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"Little Penguin Parade"

One of our favorite sunset stories is the “Little Penguin Parade” of Phillip Island, Melbourne, Australia. Each night at sunset, a unique natural event takes place when thousands of little penguins hurriedly waddle up and across Summerland Beach to the safety of their homes in the sand dunes.

Native to Australia, and the smallest of their species at just 13 inches (33cm) tall, the little penguins leave their burrows about an hour before sunrise to spend the day at sea fishing before returning to the beach at sunset.

This daily parade of little penguins draws thousands of visitors to Phillip Island from around the globe. They line the observation boardwalks of the Nature Park every night at sundown to watch the penguins race up the beach back to their burrows. It’s just the most amazing home commute you’ll ever see, a magical experience, and all played out against the backdrop of the setting sun.

Many thanks to Alan & Judith Hartridge, Gloucestershire, England

Photo courtesy of Phillip Island Nature Park


"The Goddesses Of The Sunset"



The Hesperides, goddesses of the sunset, were three nymphs, daughters of Nyx (Night). They were entrusted with the care of the remote but idyllic Garden of the Golden Apples in the extreme west. Gaia (Earth) had produced the apples as a gift given to Hera when she married Zeus. The glow of these apples was regarded as the source of the golden light of sunset, a phenomenon created to  celebrate the wedding of the two heavenly gods. Apples, in Greek tradition, were a symbol of love.

"The Garden of the Hesperides", 1891-2 by Frederic Lord Leighton (1830 - 1896)

Photo courtesy of The National Museum, Liverpool


The "Sunset" Apple



Fall. Orchards. Apples. Sunsets.

Yes, there is a sunset apple. “Sunset” is a delicious, award-winning dessert apple. The fruits have a golden skin flushed with an orange blush and red striping giving them the appearance of mini sunsets. The firm, aromatic flesh has a superb flavor and is sweet, crisp and juicy. Sunset Apples are ready to pick and eat through September and October depending on where you live.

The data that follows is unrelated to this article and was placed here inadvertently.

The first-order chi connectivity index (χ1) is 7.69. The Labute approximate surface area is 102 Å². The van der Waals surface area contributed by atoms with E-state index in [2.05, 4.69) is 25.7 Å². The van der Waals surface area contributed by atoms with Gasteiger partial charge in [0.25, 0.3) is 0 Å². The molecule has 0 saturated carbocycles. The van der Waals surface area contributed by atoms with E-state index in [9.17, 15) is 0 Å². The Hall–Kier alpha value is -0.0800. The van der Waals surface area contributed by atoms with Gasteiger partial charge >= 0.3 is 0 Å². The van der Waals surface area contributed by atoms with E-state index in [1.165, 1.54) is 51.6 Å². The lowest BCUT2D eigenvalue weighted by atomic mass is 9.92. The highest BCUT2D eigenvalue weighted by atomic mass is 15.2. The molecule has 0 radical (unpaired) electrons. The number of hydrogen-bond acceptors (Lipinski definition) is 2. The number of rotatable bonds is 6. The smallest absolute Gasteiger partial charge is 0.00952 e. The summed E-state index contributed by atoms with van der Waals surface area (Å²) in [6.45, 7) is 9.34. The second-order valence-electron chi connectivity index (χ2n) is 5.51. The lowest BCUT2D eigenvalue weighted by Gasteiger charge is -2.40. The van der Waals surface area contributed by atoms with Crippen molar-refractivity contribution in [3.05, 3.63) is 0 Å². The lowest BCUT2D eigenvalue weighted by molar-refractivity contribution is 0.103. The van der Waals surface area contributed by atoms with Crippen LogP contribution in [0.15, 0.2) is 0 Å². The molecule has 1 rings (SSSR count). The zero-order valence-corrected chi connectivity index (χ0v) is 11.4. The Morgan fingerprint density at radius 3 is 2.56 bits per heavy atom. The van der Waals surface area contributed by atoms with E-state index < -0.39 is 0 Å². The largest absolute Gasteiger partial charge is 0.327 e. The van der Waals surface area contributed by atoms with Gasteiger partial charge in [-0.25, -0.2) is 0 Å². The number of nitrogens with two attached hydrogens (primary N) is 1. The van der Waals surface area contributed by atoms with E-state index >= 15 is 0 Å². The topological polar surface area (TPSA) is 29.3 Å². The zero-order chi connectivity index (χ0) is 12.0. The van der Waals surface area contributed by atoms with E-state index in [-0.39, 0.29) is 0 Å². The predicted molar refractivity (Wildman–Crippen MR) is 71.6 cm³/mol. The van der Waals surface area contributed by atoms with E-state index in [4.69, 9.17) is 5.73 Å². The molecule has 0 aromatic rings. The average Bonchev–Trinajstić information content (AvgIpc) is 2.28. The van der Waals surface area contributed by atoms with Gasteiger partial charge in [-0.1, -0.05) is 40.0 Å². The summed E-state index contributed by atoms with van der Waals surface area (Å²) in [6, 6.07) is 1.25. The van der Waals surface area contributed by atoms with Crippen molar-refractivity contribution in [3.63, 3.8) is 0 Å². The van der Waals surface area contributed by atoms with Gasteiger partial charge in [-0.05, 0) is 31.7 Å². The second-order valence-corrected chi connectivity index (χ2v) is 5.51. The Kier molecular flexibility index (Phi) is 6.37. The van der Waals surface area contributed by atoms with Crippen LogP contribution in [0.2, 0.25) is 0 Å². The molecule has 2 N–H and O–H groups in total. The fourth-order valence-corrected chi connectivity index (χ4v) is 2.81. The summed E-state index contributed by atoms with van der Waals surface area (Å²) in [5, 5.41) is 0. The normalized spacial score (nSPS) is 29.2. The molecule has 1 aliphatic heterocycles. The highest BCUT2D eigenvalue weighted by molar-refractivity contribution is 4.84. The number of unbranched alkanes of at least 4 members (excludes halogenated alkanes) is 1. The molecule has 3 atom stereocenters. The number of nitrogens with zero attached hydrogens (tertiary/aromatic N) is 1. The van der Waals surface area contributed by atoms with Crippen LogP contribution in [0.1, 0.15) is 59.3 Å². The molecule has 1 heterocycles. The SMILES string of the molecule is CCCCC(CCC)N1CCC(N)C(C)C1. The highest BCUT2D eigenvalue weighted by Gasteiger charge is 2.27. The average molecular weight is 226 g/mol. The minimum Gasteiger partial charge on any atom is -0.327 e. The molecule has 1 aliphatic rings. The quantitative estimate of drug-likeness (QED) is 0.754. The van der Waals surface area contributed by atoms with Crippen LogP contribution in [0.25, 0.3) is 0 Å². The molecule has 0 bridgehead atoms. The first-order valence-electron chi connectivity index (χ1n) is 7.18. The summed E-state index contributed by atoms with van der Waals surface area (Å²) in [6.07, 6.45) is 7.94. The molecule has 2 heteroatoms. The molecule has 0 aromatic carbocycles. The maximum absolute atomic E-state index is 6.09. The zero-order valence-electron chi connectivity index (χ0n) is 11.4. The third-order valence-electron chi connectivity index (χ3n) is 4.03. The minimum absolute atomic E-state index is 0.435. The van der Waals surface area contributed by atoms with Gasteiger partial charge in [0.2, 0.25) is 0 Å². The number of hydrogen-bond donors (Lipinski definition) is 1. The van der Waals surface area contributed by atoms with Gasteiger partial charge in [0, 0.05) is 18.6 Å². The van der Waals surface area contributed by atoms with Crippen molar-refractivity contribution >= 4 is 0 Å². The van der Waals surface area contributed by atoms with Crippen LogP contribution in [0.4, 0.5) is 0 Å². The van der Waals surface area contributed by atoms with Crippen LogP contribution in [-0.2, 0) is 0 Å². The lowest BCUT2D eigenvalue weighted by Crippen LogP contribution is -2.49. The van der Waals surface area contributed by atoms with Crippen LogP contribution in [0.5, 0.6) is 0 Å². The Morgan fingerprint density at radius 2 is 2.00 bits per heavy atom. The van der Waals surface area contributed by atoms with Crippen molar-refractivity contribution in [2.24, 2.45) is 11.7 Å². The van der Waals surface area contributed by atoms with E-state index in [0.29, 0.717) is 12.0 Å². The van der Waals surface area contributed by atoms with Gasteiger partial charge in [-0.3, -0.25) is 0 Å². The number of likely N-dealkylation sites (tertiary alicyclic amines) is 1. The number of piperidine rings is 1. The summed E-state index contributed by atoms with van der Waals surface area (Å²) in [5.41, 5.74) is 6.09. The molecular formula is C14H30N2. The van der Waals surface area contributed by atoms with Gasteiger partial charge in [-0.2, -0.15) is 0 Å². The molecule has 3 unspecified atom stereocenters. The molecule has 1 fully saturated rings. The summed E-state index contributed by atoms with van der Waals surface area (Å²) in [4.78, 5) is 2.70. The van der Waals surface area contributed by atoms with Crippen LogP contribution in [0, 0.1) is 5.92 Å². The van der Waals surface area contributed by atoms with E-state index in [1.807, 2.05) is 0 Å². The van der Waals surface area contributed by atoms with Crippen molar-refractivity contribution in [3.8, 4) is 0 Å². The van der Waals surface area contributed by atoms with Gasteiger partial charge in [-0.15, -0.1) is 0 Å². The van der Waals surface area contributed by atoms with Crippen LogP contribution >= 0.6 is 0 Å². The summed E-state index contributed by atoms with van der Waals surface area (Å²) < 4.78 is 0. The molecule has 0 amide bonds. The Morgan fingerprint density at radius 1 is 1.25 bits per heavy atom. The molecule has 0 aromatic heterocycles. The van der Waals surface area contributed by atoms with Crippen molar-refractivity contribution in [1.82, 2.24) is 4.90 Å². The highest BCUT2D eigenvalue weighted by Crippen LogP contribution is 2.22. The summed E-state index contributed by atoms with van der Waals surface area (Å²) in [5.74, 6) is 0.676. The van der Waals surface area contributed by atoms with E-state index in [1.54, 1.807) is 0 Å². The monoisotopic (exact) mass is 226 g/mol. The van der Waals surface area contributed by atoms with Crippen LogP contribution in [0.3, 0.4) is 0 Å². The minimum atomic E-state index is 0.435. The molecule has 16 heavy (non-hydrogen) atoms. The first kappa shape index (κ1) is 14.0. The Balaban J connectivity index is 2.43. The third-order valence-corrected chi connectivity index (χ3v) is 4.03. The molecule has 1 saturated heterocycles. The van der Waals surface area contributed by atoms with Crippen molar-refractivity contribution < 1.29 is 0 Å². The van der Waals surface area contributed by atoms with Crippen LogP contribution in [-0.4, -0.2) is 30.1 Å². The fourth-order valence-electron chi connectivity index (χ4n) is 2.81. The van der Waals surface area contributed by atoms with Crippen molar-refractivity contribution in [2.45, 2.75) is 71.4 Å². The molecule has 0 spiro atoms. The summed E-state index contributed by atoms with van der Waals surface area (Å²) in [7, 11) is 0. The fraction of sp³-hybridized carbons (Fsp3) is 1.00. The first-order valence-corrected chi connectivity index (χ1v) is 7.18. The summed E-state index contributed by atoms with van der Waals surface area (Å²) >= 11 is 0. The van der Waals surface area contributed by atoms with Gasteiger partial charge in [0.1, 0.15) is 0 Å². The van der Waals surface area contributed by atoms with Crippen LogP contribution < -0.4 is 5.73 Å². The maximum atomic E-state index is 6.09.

The variety was first grown from a Cox's Orange Pippin seed in 1918 by Mr. G.C. Addy in the county of Kent, England and was given the name "Sunset" in 1933. The Royal Horticultural Association awarded the apple their Award of Garden Merit in 1960 and 1993, and a First Class Certificate in 1982.

Harvest. Crunch. Munch. Enjoy.

Photo courtesy of Preston Bissett Nurseries


"Bombay Sunset"



1972-73, Oil on wood, 33 ½ x 36 ¼"

The interesting thing about Howard Hodgkin is that he isn’t an abstract painter. He creates representations of moments so they are “of something” even when it can be hard to work out exactly what.

This painting is of a spectacular sunset, a “moment” he recalled from his travels in India. He transformed his memory of the setting sun into a dramatic piece of art using bold colors to evoke the distinctive character of India: forest green, fiery red, earthy brown and deep ocher. On top of the swathes of color, he used patterns, dots and stripes to create the moods of nature.

The painted frame is one of Hodgkin’s signature motifs, both encasing the subject and drawing attention to the work as an object. This motif was enhanced further by his use of wood as a support instead of canvas, which also allowed him to apply many layers of paint over long periods of time. It just makes the whole thing so beautiful to look at.

Photo courtesy of


"Twin Sunsets"



Luke Skywalker’s home in "Star Wars" is the desert planet of Tatooine with its dramatic twin sunsets, created by the planet orbiting two stars. So far, only uninhabitable gas-giant planets have been identified circling such binary stars, and many researchers believed rocky planets like ours couldn’t form there. But now, mathematical analysis and simulations have shown that Earthlike, solid planets such as Tatooine may actually exist and could even be widespread.

“Tatooine sunsets may be common after all,” concludes the recent study by astrophysicists Benjamin Bromley of the University of Utah, and Scott Kenyon of the Smithsonian Astrophysical Observatory. “Our main result is that outside a small region near a binary star, either rocky or gas-giant, planet formation can proceed in much the same way as around a single star. In our scenario, planets are as prevalent around binaries as around single stars.”

For more on this fascinating research, visit the University of Utah

Photo courtesy of Lucasfilm